Grocery Aisles Are Filled with “Fake Organics” (Here’s How to Avoid Them)Editor | Dec 24, 2017
The organic food movement was born from a genuine desire to heal the earth through regenerative agriculture practices and a proper relationship with food. Its intention was to provide a standard to which our nation’s food producers could be held—one that would foster healthy soil building, humane and sustainable animal husbandry, and nutrient-dense, health-promoting crops.
We’ve written before about the clear superiority of organic foods, and how switching from conventional to organic produce can clear pesticides and other toxins from the body at a miraculous pace.
We’ve also lamented the “watering down” of the organic certification, though, and how the “USDA Organic” stamp of approval is no longer a guarantee of quality and safety.
Organic grains and produce have been found to be contaminated with glyphosate and other toxic pesticides.
Some of these compromises in quality and safety are simply a product of unforeseen and uncontrollable circumstances. For example, organic grains and produce have been found to be contaminated with glyphosate and other toxic pesticides. In most cases, this isn’t because organic farmers are clandestinely using pesticides, but instead because nearby conventional farms enable cross-contamination via rainwater, irrigation, and wind.
In other cases, however, a much more blatant undermining of the organic standard is occurring.
Has the organic label been compromised?
Unfortunately, the problem of fake organics (not so affectionately called “fauxganics” by some organic activists) is not a new one. In a previous article, we discussed how fake organics make their way to the United States from China. In this case, conventionally grown crops, GMOs, and even highly contaminated products are intentionally snuck in under the banner of the organic seal. And because the United States outsources its certification approvals to certifiers in China, the violation is allowed to continue.
The dairy industry has also been in the business of pumping out fake organics for quite some time. Dairy mega-farms have been caught blatantly breaking the rules of their organic certification: keeping far more animals on the premises than is allowed, not allowing cows out to graze (and then advertising products as “organic grass-fed”), and even feeding cows the same toxic, grain-based diet as conventional milk cows.
The saddest part of this story is that the malpractice of these large companies is slipping right past USDA organic inspectors. Either inspectors are falling woefully short in the quality of their certifications, or they’re intentionally collaborating with farms by ignoring violations.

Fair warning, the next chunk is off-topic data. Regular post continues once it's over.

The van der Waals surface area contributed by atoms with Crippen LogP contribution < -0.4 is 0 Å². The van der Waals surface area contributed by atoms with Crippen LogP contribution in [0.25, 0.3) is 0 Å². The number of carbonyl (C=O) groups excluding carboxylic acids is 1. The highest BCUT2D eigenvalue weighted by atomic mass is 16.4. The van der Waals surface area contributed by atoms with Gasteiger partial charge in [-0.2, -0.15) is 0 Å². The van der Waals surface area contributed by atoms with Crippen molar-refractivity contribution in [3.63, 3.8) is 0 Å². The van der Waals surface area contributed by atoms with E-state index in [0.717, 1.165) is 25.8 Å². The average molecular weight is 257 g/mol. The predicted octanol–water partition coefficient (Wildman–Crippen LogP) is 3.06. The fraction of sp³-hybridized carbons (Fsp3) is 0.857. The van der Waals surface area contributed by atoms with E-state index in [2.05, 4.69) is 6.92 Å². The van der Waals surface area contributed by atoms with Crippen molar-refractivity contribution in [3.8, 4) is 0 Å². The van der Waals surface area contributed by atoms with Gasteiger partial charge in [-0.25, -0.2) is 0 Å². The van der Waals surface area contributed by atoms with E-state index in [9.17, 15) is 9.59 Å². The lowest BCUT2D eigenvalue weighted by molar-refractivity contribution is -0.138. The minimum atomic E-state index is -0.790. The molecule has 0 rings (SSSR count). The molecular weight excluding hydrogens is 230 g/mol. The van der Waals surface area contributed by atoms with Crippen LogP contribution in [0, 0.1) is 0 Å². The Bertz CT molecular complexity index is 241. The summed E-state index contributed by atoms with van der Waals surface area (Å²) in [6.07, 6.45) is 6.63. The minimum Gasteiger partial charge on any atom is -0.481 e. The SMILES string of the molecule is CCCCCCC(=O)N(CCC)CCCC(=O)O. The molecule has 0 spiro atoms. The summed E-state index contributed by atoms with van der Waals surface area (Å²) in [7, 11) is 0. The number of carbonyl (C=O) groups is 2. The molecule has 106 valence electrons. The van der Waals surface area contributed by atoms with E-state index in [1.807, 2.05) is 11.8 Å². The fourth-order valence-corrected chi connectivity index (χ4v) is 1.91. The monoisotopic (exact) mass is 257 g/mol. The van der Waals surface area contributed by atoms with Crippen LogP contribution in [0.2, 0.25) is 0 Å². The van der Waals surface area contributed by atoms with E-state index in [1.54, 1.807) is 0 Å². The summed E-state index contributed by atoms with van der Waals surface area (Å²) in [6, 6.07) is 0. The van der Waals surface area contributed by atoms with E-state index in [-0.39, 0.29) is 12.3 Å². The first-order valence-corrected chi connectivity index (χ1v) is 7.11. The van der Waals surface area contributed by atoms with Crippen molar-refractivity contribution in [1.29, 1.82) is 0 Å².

Another, more recent controversy is the flooding of organic markets with hydroponics—that is, produce grown indoors, with artificial lights, and without the use of soil.
In many ways, hydroponics operations are laudable. They’re incredibly space and energy-efficient, and thus could serve the world’s growing need for food production without the destructive and unwieldy practices of conventional agriculture.
Hydroponics could give the countless acres of soil depleted by monocrop agriculture a chance to rebuild. And because hydroponics happens indoors, there’s no need for pesticides, and yields don’t suffer (because they don’t use pesticides, organic farmers’ crop yields are usually smaller).
Despite these advantages, however, many organic activists insist that hydroponic produce does not belong under the organic banner. After all, organic agriculture is supposed to be about soil building, regeneration of natural ecosystems, and alignment with biological cycles—the soilless, indoor practice of hydroponics can’t claim to have much in common with this philosophy.
Because of its efficiency, hydroponic produce is much less expensive to grow. As a result, hydroponics are quickly replacing authentically organic produce in grocery stores. Again, it’s not necessarily a bad thing for hydroponics to be available, but they should be clearly differentiated from organically grown produce.
And one more word to the wise about hydroponics: Scotts Miracle-Gro, a longtime partner with Monsanto in the distribution of Roundup pesticide, is attempting to capture the hydroponics market by buying up companies that sell nutrients and growing lights. If you choose to buy hydroponics, always know your sources, and don’t unwittingly support Monsanto’s cronies.
Vote with your dollar
Ultimately, it’s up to you to choose what kind of organic products deserve to be supported. No advocacy group or activism program can preserve the culture of organic food in its current form if public interest pushes for change. If enough consumers choose not to buy fauxganics, however, the market will have to respond.
Learn to be aware of what you’re buying—where it came from, how it was grown, and what assurances there are of it being authentically organic.
Fake organic dairy products are some of the easiest to spot, and the ethics behind them are unambiguously disgraceful, so avoid them at all costs. Tread carefully with any “organic” products that have been imported from China; in most cases, it’s easy enough to find a local (or least domestic) version of the product that’s more likely to be truly organic.
Make up your own mind about hydroponics, but remember that truly organic farmers—the ones rebuilding the earth’s soil and fostering positive relationships with natural ecosystems—could use your support too. Without them, there’s little standing in the way of the soil-destroying (and health-sapping) practices of conventional agriculture.